Global flows of goods are not possible without a global flow of information. This must be exchanged between various stakeholders, including government authorities and transport intermediaries. The information is provided and exchanged in paper or electronic form, the so-called trade documents.
These trade documents and the data elements they contained are defined and prescribed by national and international regulatory requirements in fields such as health, consumer protection, safety, tax and revenue, trade policy, environment and security.
Examples of trade documents
Trade documents can be classified according to the sector in which they originated. The UNECE guidelines to Recommendation No.1 classifies them into documents from commercial transaction sectors, payment sectors, transport and related services, and official control sectors.
Commercial transaction sector documents
These include documents exchanged between partners in international trade for information to tender, exchange between offerer and offeree, and the conclusion of a contract. Examples of such documents are offers and quotations, orders, pro-forma invoices, and despatch advice.
Payment sector documents
These include documents exchanged between partners in international trade and their banks, as well as between banks for payments related to commercial transactions. They include, for example, commercial invoices, collection payment advice, documentary credit applications, and applications of bankers' draft and bankers' guarantee.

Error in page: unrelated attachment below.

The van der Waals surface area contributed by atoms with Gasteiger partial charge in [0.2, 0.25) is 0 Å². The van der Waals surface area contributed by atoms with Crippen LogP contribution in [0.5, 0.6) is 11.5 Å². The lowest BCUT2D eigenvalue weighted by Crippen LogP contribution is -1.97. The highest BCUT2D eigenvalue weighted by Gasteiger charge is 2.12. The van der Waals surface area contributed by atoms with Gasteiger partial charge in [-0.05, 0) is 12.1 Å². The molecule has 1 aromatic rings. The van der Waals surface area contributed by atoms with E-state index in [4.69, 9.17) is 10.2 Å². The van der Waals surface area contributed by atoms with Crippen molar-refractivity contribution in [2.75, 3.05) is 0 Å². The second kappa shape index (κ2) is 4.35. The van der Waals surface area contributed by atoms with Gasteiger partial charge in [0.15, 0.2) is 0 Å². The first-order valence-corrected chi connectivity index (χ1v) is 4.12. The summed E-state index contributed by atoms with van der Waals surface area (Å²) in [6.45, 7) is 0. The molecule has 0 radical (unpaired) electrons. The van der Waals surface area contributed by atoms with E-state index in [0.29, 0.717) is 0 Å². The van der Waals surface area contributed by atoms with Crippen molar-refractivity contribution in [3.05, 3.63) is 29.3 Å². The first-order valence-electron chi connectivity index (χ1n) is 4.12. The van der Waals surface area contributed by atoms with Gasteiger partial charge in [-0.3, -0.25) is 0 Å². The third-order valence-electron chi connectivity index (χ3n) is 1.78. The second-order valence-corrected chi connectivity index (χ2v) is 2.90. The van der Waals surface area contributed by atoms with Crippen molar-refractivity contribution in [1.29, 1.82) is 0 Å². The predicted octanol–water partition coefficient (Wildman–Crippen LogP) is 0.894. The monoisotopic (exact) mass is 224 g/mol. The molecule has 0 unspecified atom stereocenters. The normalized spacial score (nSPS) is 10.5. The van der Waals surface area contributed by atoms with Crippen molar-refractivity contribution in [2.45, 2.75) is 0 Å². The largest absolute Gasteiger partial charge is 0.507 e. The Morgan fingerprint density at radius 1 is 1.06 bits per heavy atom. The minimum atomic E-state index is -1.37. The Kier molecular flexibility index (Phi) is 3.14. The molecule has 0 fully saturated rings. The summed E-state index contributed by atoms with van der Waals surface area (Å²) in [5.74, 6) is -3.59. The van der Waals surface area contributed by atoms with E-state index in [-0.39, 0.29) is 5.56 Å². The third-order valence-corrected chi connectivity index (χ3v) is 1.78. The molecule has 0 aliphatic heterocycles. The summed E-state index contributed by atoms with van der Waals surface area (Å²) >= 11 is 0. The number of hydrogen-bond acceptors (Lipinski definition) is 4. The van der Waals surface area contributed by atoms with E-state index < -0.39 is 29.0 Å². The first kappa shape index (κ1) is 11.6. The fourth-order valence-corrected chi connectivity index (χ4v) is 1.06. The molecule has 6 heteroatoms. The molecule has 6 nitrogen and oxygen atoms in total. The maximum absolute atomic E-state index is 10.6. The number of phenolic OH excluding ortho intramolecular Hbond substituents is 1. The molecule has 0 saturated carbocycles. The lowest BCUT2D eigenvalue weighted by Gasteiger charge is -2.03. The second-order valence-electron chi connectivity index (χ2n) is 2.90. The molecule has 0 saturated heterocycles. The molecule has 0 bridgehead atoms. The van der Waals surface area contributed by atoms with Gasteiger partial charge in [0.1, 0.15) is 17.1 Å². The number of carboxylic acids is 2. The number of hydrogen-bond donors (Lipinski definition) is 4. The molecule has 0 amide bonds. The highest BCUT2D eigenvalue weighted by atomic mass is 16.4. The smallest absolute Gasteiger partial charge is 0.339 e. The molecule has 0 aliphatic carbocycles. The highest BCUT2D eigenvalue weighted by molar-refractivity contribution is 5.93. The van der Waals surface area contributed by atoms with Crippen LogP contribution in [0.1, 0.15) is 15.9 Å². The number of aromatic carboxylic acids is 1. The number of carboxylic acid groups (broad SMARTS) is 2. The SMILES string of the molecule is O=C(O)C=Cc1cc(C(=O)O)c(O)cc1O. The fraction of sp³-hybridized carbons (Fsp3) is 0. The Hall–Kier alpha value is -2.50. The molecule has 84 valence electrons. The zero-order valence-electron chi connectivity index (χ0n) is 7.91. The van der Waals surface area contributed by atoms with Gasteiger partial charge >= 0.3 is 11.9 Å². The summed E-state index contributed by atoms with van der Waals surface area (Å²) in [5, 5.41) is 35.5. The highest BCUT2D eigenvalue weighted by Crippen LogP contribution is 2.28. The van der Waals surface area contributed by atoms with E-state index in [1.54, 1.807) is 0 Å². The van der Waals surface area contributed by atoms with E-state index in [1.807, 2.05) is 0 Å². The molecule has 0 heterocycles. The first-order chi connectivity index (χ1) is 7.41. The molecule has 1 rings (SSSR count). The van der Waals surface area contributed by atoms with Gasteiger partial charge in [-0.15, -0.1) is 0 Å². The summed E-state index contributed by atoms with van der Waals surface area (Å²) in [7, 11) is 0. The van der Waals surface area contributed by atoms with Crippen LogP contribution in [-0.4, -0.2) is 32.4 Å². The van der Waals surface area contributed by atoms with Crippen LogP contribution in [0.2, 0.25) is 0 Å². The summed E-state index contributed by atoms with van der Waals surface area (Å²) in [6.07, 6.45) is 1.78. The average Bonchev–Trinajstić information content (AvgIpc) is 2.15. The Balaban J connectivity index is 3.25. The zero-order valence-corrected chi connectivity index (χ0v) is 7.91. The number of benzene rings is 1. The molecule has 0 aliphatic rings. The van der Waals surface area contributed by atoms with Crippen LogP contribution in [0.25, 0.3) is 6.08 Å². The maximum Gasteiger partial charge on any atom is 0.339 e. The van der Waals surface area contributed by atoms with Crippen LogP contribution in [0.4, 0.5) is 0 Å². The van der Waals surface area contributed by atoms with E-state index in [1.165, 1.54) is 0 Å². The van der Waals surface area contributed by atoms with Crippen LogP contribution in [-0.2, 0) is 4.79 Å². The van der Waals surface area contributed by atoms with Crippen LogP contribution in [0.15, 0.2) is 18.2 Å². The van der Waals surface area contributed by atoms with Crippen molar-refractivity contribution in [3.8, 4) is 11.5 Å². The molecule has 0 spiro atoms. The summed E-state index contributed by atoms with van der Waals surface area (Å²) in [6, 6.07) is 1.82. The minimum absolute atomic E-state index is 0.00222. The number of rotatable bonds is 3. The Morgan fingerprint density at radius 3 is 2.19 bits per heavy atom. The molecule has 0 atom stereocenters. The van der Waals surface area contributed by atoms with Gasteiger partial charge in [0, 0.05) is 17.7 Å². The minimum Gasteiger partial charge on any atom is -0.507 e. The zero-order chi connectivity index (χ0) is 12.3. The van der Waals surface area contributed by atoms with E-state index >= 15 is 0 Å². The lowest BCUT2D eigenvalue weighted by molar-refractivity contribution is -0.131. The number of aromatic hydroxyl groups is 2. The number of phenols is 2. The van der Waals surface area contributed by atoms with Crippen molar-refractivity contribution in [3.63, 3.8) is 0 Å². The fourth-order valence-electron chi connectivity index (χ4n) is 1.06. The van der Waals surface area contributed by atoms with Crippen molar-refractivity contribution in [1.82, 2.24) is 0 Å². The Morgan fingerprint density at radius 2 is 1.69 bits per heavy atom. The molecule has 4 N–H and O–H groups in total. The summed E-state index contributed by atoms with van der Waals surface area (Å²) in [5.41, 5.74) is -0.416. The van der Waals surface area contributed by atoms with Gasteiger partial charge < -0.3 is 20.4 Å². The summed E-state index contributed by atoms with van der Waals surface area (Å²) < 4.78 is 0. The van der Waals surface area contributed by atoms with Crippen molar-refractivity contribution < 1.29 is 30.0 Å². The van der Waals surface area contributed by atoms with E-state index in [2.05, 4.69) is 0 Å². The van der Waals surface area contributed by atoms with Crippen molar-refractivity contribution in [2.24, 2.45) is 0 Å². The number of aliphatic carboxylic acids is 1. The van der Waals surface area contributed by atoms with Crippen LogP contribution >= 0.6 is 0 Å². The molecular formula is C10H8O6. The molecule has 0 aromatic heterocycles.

Transport and related service sector documents
These are documentary requirements of the procedures incidental to transport and related to the interface between trading partners and carriers; i.e. those related to forwarding and handling, and insuring. They include documents such as transport contracts (bills of lading, consignment notes), cargo freight manifests, freight invoices, arrival notices, insurance policies and warehouse receipts.
Official control documents
These are required for the control of goods conducted by various official bodies for the export, transit and import of goods. They include goods declaration for Customs purposes, SPS certificates, control and inspection certificates, and dangerous goods declarations.
Functions of trade documents
As shown above, trade documents have different origins, but they also serve different functions. They can act as contractual documents, such as insurance policies, bills of lading and commercial invoices. At the same time they support information during a different formality. A good example is the commercial invoice, which is a document needed for payment between seller and buyer, but is also used by Customs for the classification and valuation of the goods, and which has to be submitted as a supporting document for the Customs clearance process.